I was thinking about a different way to view education – a different kind of model for architectural education. It would bring academia and practice together so there would be a kind of financial equilibrium between the two, making a more integrated and relevant architectural culture between the students and the practices in London and creating a much more dynamic, outward-facing architectural culture.
Anna Winston: Is it fair to say that the existing system is a bit broken?
Will Hunter: I don't want say that particularly, we just want to do something different. There are some great schools in the UK and it would be silly to say that we are the only school that's experimenting. But I think what we're doing is completely different.
Anna Winston: Can you explain why this financial situation is more of an issue for architecture than other subject areas?
Will Hunter: It's more of a problem because it is seven years' training, with five years' fees. The worrying thing is not only the high tuition fees but the low salary expectations. Today British architects are undervalued as they have been marginalised in the design and construction process and, since Thatcher's abolition of the fixed fees scales in the 1980s, have progressively undercut each other on price.
We've set up the London School of Architecture to bring academia and practice closer together in order to strengthen both. We're working with London Metropolitan and 40 practices in London, not only to seek a more accessible route into the profession, but to explore – and to shape – the future possibilities for the profession itself.
We agree that the role of the architect is not just to serve the world, but to question it. However, we want our students to combine the critique and the proposal. We don’t believe in fabricating alternative realities to design for, as we think that "real" reality is far more engaging, surprising and fascinating.
Anna Winston: So how have you turned this idea into a real school?
Will Hunter: It really came from writing a piece in the AR. Lots of people got in touch and it gradually formed as a kind of collective. It went from lots of meetings around tables and discussing ideas to more of a faculty, so it's grown organically, really. After we thought of it formally as a school, in October 2013, we started going round to all the practices and pitching to them to get them involved. There's been a real organic mission.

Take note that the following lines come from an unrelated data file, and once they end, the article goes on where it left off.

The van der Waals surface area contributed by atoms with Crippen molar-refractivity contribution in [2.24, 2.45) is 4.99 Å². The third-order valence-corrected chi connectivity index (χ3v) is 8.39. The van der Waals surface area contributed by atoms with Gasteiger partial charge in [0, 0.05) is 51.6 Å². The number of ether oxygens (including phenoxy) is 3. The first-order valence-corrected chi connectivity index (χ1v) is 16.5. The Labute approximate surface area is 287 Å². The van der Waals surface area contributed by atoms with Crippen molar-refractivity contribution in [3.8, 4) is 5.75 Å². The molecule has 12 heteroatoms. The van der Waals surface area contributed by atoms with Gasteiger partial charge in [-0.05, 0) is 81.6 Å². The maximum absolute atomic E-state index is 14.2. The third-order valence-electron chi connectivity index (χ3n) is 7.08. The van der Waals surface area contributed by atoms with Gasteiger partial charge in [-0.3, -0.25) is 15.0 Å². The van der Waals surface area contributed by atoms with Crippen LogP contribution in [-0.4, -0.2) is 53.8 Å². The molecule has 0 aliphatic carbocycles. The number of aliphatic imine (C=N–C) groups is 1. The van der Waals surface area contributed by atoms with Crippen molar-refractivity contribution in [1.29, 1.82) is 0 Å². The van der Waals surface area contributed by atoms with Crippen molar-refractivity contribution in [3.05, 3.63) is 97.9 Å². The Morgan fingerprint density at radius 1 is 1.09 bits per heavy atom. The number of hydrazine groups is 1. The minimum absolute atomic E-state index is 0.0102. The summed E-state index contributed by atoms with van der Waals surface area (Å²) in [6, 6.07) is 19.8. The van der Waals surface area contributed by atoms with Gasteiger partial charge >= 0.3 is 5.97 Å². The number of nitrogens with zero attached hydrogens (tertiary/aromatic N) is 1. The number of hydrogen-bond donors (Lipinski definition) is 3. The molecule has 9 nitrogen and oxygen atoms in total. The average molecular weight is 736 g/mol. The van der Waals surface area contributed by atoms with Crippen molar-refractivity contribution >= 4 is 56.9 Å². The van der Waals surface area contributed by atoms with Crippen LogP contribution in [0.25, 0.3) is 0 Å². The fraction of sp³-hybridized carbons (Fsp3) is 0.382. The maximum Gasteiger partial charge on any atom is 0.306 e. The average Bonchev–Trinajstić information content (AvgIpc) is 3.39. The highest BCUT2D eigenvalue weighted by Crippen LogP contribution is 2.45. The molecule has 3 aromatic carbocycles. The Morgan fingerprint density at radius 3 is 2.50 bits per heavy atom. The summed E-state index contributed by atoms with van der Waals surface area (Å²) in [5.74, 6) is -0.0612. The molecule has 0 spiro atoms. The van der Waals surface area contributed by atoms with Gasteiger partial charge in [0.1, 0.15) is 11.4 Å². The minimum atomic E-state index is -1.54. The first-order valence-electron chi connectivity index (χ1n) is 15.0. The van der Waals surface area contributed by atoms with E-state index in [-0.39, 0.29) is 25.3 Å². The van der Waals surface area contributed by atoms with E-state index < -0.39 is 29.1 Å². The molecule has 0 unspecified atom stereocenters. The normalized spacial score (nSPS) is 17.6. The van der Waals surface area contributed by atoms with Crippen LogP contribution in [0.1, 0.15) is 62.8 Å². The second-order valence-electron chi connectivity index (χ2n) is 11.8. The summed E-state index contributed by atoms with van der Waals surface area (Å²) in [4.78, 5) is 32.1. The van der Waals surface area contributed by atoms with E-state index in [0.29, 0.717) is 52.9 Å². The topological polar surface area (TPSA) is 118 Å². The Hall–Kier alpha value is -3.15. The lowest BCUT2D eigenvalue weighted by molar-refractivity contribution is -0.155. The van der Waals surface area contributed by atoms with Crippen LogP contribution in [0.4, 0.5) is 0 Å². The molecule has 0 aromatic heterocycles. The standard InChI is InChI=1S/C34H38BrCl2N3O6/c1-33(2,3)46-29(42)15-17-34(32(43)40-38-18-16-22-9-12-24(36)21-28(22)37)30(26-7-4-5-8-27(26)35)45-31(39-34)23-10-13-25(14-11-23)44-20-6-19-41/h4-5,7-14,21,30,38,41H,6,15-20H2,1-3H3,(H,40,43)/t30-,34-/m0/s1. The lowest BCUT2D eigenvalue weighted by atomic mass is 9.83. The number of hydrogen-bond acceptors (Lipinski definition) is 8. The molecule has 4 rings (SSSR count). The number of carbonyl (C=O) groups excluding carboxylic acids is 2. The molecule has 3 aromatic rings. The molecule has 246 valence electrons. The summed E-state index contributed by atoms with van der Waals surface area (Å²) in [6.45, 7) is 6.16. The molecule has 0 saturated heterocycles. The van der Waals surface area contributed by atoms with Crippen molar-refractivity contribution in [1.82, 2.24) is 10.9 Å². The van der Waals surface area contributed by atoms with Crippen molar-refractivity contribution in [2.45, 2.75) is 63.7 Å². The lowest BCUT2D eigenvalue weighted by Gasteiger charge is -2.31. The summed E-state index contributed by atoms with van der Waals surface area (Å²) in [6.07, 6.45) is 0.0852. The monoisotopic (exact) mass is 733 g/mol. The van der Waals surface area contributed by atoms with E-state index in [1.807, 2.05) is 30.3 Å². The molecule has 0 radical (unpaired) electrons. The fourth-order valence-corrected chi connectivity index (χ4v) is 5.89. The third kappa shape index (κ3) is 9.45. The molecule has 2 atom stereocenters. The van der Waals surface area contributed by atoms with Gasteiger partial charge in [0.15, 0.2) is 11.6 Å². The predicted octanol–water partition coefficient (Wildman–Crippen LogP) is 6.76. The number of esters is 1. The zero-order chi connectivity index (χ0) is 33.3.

Anna Winston: What are you hoping will be different about your students in particular?
Will Hunter: Well I think I'd like them to have a kind of maverick quality, and to be entrepreneurial and to be experimental. And proactive.
Anna Winston: Do you have a manifesto for the school?
Will Hunter: We want architectural education to be empowering and accessible, and also really relevant. The world is changing rapidly in so many areas, and the school has been established to explore the spatial consequences of that. Architecture is the only discipline able to do this, and that is what makes it so valuable and such an exciting time to be part of it.
Anna Winston: And how is the relationship with The Cass working?
Will Hunter: They're our academic partner. We're seeking validation from them, so our students would get a qualification. We're also seeking ARB accreditation, which would give the students the Part II. But that's a separate process. The London Met process gives the students an academic award so they could go on and do their PhD if they wanted to.
Anna Winston: But you're not seeking RIBA accreditation?
Will Hunter: We are, but you can only seek that when you have a year's worth of work. If you get ARB accreditation then that's what gives you the Part II, and then the RIBA validation is like a gold standard on top of that. It's quite complicated.